Pigasus was a 145-pound (66 kg) domestic pig who was nominated for President of the United States as a theatrical gesture by the Youth International Party in 1968, just before the opening of the Democratic National Convention in Chicago. The youth-oriented party (whose members were commonly called ‘Yippies’) was an anti-establishment and countercultural revolutionary group whose views were inspired by the free speech and anti-war movements of the 1960s, mainly the opposition to United States involvement in the Vietnam War.

Yippies were known for using dramatic theatrics in their demonstrations, and they used Pigasus as a way to mock the social status quo. At a rally announcing his candidacy, Pigasus was confiscated by Chicago policemen and several of his Yippie backers were arrested for disorderly conduct.

The pig’s name was a double entendre on Pegasus, the winged horse in Greek mythology and the famous saying ‘When pigs fly’ used when a highly improbable event should occur. Selected for the campaign by group members Dennis Dalrymple, Abbie Hoffman, and Jerry Rubin, candidate Pigasus was purchased from a farmer by folk-singer and fellow Yippie Phil Ochs. The Yippies demanded that Pigasus be treated as a legitimate candidate, with U.S. Secret Service protection and White House foreign policy briefings. One reason why the Yippies preferred Pigasus was that ‘if we can’t have him in the White House, we can have him for breakfast.’

Pigasus was transported to the rally in a station wagon, escorted by seven Yippies. There were 50 Yippies carrying campaign signs and handing out literature. There were about 200 spectators on hand, along with ten uniformed Chicago policemen and several detectives, under the personal supervision of 1st District Commander James Riordan. The pig was placed in a police wagon and taken to the Chicago Anti-Cruelty Society.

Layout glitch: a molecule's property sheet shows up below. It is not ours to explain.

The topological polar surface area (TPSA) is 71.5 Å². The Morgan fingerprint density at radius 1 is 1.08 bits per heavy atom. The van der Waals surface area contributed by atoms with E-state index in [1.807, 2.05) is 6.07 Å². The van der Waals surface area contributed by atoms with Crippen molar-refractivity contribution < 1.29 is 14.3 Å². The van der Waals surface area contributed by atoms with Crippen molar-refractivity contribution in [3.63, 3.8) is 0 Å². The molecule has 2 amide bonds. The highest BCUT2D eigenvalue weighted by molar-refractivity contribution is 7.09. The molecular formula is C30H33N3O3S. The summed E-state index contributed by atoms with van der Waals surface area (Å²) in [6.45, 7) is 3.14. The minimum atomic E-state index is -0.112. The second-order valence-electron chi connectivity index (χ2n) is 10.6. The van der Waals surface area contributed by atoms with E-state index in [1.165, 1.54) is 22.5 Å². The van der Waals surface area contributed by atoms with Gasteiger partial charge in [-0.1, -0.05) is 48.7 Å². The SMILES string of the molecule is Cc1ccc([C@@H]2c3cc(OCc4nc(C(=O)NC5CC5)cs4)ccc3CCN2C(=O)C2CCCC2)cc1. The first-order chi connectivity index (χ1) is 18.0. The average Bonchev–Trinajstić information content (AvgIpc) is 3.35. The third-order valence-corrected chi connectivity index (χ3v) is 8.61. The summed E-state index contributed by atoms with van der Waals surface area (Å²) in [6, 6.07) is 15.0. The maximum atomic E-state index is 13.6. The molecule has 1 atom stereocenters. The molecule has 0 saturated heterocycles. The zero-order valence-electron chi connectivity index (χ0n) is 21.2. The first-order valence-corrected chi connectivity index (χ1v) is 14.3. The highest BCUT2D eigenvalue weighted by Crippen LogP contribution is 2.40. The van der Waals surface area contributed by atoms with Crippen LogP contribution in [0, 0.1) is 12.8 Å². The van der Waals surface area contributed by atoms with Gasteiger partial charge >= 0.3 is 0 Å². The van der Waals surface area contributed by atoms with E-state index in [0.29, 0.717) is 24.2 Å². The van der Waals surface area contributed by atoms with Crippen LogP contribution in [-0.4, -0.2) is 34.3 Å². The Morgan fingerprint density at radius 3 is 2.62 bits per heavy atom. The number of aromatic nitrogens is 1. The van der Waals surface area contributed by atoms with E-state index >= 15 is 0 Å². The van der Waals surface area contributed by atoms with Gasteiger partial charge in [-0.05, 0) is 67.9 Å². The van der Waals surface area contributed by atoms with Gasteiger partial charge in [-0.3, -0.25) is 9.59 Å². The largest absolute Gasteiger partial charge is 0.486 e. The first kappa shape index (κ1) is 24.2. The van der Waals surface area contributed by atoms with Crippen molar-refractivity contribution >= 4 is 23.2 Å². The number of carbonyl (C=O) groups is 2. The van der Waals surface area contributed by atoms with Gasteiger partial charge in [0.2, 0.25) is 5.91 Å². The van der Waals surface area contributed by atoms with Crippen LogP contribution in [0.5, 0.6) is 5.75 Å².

Jerry Rubin was in the process of reading the ‘acceptance speech’ for him when Pigasus was ‘arrested’ by the police. Seven Yippies, including Jerry Rubin and Phil Ochs, were arrested and charged with disorderly conduct. The driver of the station wagon was also charged with obstructing traffic. Rubin later said that a policeman came to the jail cell and said ‘You guys are all going to jail for the rest of your lives—the pig squealed on you!’ However, the Yippies were released after each posted a $25 bond.

Pigasus and the Yippies were charged with disorderly conduct, disturbing the peace, and bringing a pig to Chicago. At the ‘Chicago Seven’ conspiracy trial, defense counsel William Kunstler accused the Democratic Party of doing exactly the same thing.

The trial of the Yippies was widely covered by TV and print media.

In addition to singer/songwriter and Youth International Party activist Phil Ochs, numerous members of the Youth International Party testified to the seriousness with which Pigasus had been vetted and briefed, in preparation for his campaign.

Sources vary on the fate of Pigasus. There is some speculation that a police officer ate him. ‘The Chicago Tribune,’ on September 30, 1968, said that after Pigasus was taken into custody by Chicago police, they transported him to the Anti-Cruelty Society, along with a sow called ‘Mrs. Pigasus,’ and a piglet, all collected after being paraded by the Yippies as part of their demonstrations around the time of the convention. The swine were later transferred to a farm in Grayslake, Illinois.

Five months after the nomination of Pigasus, during the inauguration ceremony of President Nixon, the Yippies held their own “in-HOG-uration” ceremony – for President Pigasus. Eight years after the Pigasus stunt, the Yippies would nominate another candidate for President: Nobody. Many years later, The New York Times obituaries for Dennis Dalrymple, Abbie Hoffman and Jerry Rubin all highlighted the nomination of Pigasus for President during the Democratic Convention of 1968 as an extraordinary moment in political theater.

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